The Scottish Social Services Council (SSSC) has released its annual report and accounts.
The SSSC registers and regulates Scotland’s social service workforce, making sure that people working in these services have the skills, qualifications and values that our communities need in very challenging times. It is also the national lead for workforce development in social services and the Official Statistics provider for the social service workforce.
In 2014 registration became compulsory for support workers in day care services for children including nurseries and out of school care as well as for managers of housing support and care at home services. This means almost 90,000 people are now registered to work in social services in Scotland - nearly half of the whole workforce.
Professor James McGoldrick, Convener of the SSSC said: “I believe our work means the people of Scotland can count on social services being delivered by a trusted and skilled workforce and as such our work touches the lives of most people in Scotland. It is vital that we continue to play our role in developing the professionalism of this workforce, leading to improved outcomes for the people of Scotland through public protection.
“Every one of Scotland’s social service workers provides essential support and services to the most vulnerable people in Scotland. They often carry out their work in difficult circumstances but the vast majority provide high quality care and support. And the SSSC will continue to lead the way in developing the professionalism of the workforce so we can all achieve our shared outcomes.”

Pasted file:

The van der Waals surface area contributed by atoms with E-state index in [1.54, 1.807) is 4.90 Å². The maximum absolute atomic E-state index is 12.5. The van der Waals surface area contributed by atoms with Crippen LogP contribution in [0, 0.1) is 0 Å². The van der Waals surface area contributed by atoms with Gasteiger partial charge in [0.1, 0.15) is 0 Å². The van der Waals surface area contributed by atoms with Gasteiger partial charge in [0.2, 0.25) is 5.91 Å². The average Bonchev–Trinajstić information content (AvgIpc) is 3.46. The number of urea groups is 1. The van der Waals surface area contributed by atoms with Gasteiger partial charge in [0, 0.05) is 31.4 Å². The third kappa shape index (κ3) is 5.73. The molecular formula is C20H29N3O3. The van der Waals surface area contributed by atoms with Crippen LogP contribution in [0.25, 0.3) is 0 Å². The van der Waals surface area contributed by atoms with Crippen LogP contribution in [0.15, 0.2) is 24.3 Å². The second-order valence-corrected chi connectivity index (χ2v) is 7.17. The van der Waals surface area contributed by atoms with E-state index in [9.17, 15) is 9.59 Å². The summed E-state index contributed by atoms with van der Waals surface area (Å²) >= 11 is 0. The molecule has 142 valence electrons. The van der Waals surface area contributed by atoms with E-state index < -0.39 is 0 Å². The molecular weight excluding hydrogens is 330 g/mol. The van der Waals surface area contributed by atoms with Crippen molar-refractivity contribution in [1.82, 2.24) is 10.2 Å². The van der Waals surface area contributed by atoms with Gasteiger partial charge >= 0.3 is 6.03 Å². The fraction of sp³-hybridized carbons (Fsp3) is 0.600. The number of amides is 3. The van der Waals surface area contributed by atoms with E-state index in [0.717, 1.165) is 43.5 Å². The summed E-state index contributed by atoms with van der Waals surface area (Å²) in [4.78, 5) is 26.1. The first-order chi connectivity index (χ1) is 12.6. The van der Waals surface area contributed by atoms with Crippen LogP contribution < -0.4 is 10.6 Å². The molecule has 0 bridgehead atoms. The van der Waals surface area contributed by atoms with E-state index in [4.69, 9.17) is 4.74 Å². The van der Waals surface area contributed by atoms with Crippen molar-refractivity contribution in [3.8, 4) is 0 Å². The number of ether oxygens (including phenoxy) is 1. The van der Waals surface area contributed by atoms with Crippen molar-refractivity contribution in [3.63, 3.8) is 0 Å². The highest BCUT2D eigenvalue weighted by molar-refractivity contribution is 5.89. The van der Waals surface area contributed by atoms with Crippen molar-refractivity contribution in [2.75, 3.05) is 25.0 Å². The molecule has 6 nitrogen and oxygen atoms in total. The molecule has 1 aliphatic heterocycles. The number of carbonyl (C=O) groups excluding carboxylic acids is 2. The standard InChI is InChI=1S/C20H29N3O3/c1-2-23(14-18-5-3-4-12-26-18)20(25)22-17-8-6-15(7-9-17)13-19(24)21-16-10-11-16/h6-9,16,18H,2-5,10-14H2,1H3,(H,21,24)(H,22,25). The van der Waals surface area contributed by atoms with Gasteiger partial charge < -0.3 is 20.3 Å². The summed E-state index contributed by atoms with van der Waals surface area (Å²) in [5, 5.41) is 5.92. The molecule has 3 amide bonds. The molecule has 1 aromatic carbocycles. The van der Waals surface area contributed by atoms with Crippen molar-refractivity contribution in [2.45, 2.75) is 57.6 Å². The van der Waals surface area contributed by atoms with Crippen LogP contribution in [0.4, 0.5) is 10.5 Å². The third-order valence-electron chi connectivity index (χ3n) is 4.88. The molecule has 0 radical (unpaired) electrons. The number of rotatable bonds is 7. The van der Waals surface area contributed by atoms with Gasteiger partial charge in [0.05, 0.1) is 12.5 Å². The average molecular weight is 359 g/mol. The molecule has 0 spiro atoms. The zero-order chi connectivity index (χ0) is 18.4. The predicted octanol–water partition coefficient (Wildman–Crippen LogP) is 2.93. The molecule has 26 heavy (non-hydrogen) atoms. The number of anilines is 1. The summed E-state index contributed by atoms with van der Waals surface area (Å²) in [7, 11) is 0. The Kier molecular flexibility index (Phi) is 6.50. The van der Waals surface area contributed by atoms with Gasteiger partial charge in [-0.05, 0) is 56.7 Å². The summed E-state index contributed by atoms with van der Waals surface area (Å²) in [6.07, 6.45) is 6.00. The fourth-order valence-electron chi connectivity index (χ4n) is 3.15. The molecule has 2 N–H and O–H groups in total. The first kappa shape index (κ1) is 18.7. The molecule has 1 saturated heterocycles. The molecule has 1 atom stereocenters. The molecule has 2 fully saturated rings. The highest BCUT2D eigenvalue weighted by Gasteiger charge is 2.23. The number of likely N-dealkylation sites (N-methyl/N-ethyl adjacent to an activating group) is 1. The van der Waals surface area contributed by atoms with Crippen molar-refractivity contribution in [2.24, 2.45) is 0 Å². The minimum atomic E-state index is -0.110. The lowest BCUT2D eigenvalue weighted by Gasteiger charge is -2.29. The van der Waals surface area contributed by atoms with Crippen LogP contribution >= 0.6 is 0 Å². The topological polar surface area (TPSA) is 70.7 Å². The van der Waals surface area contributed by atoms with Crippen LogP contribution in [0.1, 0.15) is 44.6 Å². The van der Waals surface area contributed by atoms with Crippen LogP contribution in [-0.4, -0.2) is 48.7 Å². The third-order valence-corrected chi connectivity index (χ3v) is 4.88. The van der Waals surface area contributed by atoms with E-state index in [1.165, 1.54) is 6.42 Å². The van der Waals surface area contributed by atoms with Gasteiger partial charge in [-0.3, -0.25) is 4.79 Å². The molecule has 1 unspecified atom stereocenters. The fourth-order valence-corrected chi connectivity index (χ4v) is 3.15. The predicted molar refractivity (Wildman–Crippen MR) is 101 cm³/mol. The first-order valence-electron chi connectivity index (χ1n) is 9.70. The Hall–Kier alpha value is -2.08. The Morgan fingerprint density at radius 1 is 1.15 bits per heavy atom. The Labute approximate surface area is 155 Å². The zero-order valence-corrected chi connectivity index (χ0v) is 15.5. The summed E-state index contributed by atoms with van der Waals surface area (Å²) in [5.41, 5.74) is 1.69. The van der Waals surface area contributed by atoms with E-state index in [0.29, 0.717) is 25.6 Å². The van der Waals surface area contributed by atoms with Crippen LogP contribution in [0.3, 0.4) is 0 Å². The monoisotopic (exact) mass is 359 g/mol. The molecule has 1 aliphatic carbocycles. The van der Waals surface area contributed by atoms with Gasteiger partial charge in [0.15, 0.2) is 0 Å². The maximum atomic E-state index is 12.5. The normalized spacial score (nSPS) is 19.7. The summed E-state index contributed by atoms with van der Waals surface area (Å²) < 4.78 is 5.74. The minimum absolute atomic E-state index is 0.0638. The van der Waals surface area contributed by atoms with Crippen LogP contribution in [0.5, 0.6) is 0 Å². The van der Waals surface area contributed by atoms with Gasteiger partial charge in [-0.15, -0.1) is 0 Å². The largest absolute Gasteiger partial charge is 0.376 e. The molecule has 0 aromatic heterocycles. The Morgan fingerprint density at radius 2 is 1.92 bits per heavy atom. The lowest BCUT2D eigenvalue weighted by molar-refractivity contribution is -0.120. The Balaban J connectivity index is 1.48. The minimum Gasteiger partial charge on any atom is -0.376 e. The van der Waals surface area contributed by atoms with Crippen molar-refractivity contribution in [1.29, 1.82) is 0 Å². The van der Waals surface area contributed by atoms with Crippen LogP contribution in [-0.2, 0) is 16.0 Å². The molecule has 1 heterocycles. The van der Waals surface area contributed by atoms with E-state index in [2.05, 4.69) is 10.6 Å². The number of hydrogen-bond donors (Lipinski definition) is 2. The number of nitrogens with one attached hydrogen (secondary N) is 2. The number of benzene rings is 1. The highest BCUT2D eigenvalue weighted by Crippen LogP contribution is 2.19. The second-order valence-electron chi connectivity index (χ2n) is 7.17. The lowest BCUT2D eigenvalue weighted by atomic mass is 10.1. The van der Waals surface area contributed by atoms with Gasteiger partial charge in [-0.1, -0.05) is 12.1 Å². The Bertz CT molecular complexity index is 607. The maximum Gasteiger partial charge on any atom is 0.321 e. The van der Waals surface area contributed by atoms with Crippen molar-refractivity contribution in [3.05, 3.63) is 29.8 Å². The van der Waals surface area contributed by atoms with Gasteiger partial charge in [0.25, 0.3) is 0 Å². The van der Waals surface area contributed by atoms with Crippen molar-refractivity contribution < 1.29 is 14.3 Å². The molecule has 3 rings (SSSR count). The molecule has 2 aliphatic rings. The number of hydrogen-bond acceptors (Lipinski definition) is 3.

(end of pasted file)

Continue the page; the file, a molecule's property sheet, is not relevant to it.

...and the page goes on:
Anna Fowlie, Chief Executive of the SSSC said: “Almost all of us will use social services at some point in our lives. We have 199,670 social service workers in Scotland, with one in every 13 working people in Scotland employed in social services and almost half now on the SSSC Register. Each year this means more people are required to meet the standards set out in our Codes of Practice and gain the right skills and qualifications for a range of complex, challenging and rewarding jobs.
“Our annual report highlights what we are doing along with our partners to develop a skilled, confident and trusted workforce able to deliver high quality care services. Developing that skilled workforce in the context of the integration of social care and health services is challenging for employers and we are working on a range of resources and tools to help with this.
“Most of the people registered with the SSSC do a very good job often under difficult circumstances. As the workforce regulator, where there are concerns over the standards of practice of any worker on the SSSC Register we will not hesitate to take action.
“The next few years will see significant developments in the way social services are provided, delivered and used by the people who need them and we will continue to work hard so that Scotland has a workforce that can meet these challenges.”
Download the full report here
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